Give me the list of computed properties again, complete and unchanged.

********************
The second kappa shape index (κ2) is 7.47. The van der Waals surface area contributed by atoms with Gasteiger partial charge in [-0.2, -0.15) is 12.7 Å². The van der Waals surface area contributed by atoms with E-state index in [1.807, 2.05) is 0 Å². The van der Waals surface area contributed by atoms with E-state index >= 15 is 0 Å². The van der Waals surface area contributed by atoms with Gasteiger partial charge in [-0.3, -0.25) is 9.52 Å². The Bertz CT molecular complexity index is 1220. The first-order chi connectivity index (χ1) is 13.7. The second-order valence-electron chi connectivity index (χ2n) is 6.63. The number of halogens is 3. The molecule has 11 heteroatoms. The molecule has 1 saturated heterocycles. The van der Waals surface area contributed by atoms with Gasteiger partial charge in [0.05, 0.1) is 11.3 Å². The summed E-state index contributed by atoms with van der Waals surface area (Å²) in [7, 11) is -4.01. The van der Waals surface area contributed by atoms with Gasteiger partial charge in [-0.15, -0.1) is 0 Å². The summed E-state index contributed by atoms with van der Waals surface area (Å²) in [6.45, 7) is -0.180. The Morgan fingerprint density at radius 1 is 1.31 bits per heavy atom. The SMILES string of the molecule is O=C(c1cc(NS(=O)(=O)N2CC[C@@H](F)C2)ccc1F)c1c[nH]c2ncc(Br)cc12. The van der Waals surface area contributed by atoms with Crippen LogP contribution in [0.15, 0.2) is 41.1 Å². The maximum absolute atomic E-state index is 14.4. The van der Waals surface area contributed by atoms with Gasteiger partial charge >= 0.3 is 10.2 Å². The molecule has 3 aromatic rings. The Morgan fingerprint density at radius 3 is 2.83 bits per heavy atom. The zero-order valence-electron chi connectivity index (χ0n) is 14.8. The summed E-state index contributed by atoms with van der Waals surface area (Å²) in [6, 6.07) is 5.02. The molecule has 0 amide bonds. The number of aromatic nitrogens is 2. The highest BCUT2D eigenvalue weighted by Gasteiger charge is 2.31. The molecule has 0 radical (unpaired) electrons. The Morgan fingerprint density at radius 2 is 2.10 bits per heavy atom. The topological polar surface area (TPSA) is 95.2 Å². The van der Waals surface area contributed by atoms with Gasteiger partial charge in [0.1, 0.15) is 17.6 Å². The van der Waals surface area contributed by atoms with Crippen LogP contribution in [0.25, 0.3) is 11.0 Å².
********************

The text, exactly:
The second kappa shape index (κ2) is 7.47. The van der Waals surface area contributed by atoms with Gasteiger partial charge in [-0.2, -0.15) is 12.7 Å². The van der Waals surface area contributed by atoms with E-state index in [1.807, 2.05) is 0 Å². The van der Waals surface area contributed by atoms with E-state index >= 15 is 0 Å². The van der Waals surface area contributed by atoms with Gasteiger partial charge in [-0.3, -0.25) is 9.52 Å². The Bertz CT molecular complexity index is 1220. The first-order chi connectivity index (χ1) is 13.7. The second-order valence-electron chi connectivity index (χ2n) is 6.63. The number of halogens is 3. The molecule has 11 heteroatoms. The molecule has 1 saturated heterocycles. The van der Waals surface area contributed by atoms with Gasteiger partial charge in [0.05, 0.1) is 11.3 Å². The summed E-state index contributed by atoms with van der Waals surface area (Å²) in [7, 11) is -4.01. The van der Waals surface area contributed by atoms with Gasteiger partial charge in [-0.15, -0.1) is 0 Å². The summed E-state index contributed by atoms with van der Waals surface area (Å²) in [6.45, 7) is -0.180. The Morgan fingerprint density at radius 1 is 1.31 bits per heavy atom. The SMILES string of the molecule is O=C(c1cc(NS(=O)(=O)N2CC[C@@H](F)C2)ccc1F)c1c[nH]c2ncc(Br)cc12. The van der Waals surface area contributed by atoms with Crippen LogP contribution in [0.15, 0.2) is 41.1 Å². The maximum absolute atomic E-state index is 14.4. The van der Waals surface area contributed by atoms with Gasteiger partial charge >= 0.3 is 10.2 Å². The molecule has 3 aromatic rings. The Morgan fingerprint density at radius 3 is 2.83 bits per heavy atom. The zero-order valence-electron chi connectivity index (χ0n) is 14.8. The summed E-state index contributed by atoms with van der Waals surface area (Å²) in [6, 6.07) is 5.02. The molecule has 0 amide bonds. The number of aromatic nitrogens is 2. The highest BCUT2D eigenvalue weighted by Gasteiger charge is 2.31. The molecule has 0 radical (unpaired) electrons. The Morgan fingerprint density at radius 2 is 2.10 bits per heavy atom. The topological polar surface area (TPSA) is 95.2 Å². The van der Waals surface area contributed by atoms with Gasteiger partial charge in [0.1, 0.15) is 17.6 Å². The van der Waals surface area contributed by atoms with Crippen LogP contribution in [0.25, 0.3) is 11.0 Å².